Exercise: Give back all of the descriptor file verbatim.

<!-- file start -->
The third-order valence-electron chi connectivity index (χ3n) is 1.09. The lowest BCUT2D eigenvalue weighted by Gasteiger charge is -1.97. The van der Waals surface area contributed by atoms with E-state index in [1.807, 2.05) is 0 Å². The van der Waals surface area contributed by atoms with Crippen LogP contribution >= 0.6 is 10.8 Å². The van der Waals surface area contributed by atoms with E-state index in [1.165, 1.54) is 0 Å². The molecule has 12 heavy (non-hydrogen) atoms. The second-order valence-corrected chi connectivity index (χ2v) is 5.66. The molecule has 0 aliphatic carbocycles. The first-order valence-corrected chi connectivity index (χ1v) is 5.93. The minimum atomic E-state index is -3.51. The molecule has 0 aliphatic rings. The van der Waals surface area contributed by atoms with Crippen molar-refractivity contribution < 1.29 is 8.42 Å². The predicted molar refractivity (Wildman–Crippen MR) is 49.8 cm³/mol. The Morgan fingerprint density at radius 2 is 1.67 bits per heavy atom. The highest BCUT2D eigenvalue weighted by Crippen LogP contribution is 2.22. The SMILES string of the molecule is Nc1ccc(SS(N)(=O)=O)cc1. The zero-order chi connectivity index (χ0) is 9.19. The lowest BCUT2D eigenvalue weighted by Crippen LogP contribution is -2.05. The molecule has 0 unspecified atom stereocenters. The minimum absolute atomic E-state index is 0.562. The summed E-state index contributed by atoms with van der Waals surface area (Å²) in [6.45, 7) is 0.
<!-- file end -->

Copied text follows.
The third-order valence-electron chi connectivity index (χ3n) is 1.09. The lowest BCUT2D eigenvalue weighted by Gasteiger charge is -1.97. The van der Waals surface area contributed by atoms with E-state index in [1.807, 2.05) is 0 Å². The van der Waals surface area contributed by atoms with Crippen LogP contribution >= 0.6 is 10.8 Å². The van der Waals surface area contributed by atoms with E-state index in [1.165, 1.54) is 0 Å². The molecule has 12 heavy (non-hydrogen) atoms. The second-order valence-corrected chi connectivity index (χ2v) is 5.66. The molecule has 0 aliphatic carbocycles. The first-order valence-corrected chi connectivity index (χ1v) is 5.93. The minimum atomic E-state index is -3.51. The molecule has 0 aliphatic rings. The van der Waals surface area contributed by atoms with Crippen molar-refractivity contribution < 1.29 is 8.42 Å². The predicted molar refractivity (Wildman–Crippen MR) is 49.8 cm³/mol. The Morgan fingerprint density at radius 2 is 1.67 bits per heavy atom. The highest BCUT2D eigenvalue weighted by Crippen LogP contribution is 2.22. The SMILES string of the molecule is Nc1ccc(SS(N)(=O)=O)cc1. The zero-order chi connectivity index (χ0) is 9.19. The lowest BCUT2D eigenvalue weighted by Crippen LogP contribution is -2.05. The molecule has 0 unspecified atom stereocenters. The minimum absolute atomic E-state index is 0.562. The summed E-state index contributed by atoms with van der Waals surface area (Å²) in [6.45, 7) is 0.